STILLWATER, Okla. -- Boone Pickens wanted to give Oklahoma State the kind of stadium that could make it competitive with any football team in the country.
The Cowboys (1-0) will take another big step toward reaping the rewards on Saturday.
Financed by hundreds of millions of dollars from Pickens, Oklahoma State's stadium now features a bowled-in west end zone for the first time ever.
Back when it was Lewis Field, there were risers at that end of the stadium for the band. Last year, the concrete was poured to build the seating areas at the new Boone Pickens Stadium but the only ones allowed to sit in the area during games were families of the construction crew -- and that was only a few hundred people.
It's a whole different ballgame now.
When Houston (1-0) visits Stillwater on Saturday, the Cougars will find a far different facility than when they last came to town in 1986. The west end zone structure is completed, with club suites and coaches' offices topping off the concrete stands that were built last fall.
And because there are cheaper tickets available in that area, the bowl could end up being more full than the north and south stands.
"I would think it would be good. This is a loud stadium to play in to start with. I would think now with the enclosure and the sound bouncing off of (Gallagher-Iba Arena) and now having an opportunity to stay in with (the added club suites) that there should be some crowd noise," Cowboys coach Mike Gundy said. "It should be an advantage for us, as long as they're wearing orange."
Oklahoma State officials estimate there could be about 45,000 fans in attendance for the home opener, putting a couple records within reach: The school record for attendance was 51,458 at the 1979 Bedlam game against Oklahoma, and the nonconference record was 51,000 for the Arkansas game that same year.
The capacity of the stadium actually shrunk during the recent renovations, but now it can hold around 60,000.
No matter what the crowd ends up being, Gundy expects it to help the Cowboys.
"I don't think there's any question that our players will be excited about playing at home in front of the fans. There's definitely an advantage, we all know that," Gundy said. "The fans here have been terrific, and with the new stadium there should be some added excitement."
Beyond the debut of the stadium's new seating area, the game will have several other story lines.
Oklahoma State has won its last 12 home openers, the longest streak in school history, but could be facing its stiffest nonconference test this week. Houston is coming off a 55-3 win against Southern of the Championship Subdivision, and there is some mystery to exactly what the Cowboys will be up against since first-year coach Kevin Sumlin didn't have to show much of his hand in the first week.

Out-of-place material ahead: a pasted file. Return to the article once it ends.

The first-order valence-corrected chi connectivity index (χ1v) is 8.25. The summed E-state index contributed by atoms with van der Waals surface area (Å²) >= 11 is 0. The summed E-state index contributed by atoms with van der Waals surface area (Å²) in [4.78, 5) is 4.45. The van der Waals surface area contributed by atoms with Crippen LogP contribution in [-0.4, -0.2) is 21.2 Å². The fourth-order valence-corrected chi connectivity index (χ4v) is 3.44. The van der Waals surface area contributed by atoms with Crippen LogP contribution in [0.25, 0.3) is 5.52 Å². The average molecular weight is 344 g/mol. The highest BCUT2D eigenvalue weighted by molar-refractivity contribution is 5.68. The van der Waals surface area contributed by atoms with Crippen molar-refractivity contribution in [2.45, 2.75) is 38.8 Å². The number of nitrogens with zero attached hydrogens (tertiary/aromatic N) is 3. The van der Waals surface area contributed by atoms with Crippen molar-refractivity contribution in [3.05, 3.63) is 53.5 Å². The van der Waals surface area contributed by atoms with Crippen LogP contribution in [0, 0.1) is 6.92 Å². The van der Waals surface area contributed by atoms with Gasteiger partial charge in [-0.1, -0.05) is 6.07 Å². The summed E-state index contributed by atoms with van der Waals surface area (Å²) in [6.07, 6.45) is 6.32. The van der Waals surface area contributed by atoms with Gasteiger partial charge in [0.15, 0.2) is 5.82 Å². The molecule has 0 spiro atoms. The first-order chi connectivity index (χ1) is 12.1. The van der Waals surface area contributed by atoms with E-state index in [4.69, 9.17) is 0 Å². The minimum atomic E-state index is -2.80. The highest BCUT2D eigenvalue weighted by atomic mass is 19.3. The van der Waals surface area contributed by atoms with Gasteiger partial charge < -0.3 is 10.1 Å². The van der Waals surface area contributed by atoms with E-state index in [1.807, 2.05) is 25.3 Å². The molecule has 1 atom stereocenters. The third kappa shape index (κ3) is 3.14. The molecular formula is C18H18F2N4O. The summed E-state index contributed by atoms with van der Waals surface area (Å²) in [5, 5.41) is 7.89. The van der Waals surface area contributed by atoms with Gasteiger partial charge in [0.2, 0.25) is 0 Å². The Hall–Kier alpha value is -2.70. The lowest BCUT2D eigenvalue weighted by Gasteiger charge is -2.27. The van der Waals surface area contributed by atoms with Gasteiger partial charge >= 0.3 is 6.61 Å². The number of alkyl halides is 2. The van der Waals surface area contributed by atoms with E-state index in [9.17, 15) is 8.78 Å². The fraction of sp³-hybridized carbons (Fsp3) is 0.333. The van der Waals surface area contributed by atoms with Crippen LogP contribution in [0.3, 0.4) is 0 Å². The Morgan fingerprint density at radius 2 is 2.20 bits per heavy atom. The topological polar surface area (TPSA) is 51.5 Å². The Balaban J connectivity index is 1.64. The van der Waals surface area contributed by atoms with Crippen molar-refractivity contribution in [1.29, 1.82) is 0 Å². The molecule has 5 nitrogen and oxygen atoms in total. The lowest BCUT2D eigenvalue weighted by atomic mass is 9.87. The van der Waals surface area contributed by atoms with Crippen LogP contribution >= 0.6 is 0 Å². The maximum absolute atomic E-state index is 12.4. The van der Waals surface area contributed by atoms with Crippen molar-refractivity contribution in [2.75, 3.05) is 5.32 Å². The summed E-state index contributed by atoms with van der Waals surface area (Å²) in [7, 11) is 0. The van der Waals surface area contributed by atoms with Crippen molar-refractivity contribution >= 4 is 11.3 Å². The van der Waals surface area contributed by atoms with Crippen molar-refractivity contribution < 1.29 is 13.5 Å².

Sumlin brings a twist of his own, adding some Bedlam flavor after leaving his job as a co-offensive coordinator on Oklahoma coach Bob Stoops' staff. That doesn't necessarily mean the Cowboys will see many similarities to the Sooners.
"We don't have a lot of signs that make us think they're doing what Oklahoma did on offense. I think they're going to run a lot of schemes like Texas Tech has with (coordinator) Dana (Holgorsen) being there on the offensive side of the ball," Gundy said. "I think that they've instilled most of that system, more so than what Oklahoma's done in the past."
It's also a rematch of the Cougars' 34-25 win against Oklahoma State two years ago in Houston that slowed down the Cowboys after a 3-0 start. Only six Oklahoma State players who recorded stats in that game are still with the team, and five are defensive starters -- including safety Ricky Price, who back then was a receiver.
"Now that I look back on it, we were young. We were all freshmen," said Perrish Cox, who tied a school record with his third career kickoff return touchdown in this year's opener. "Now we kind of know the game, we know what needs to be done; we know what we've got to do. Let's do it. Let's work on all the mistakes we had in that game and make it better this year."
For many Cowboys players, the game could also hold some extra meaning in the form of bragging rights back home in the Houston area. Eight of Oklahoma State's starters are from around Houston.
"In the fall, we make our living recruiting down there. We do the best we can in Oklahoma but the numbers down there with the population are much greater, so it's important to play teams from that area," Gundy said. "And it's a good game for a lot of the players because we probably have 30 or 35 guys that are within a four-hour drive of Houston."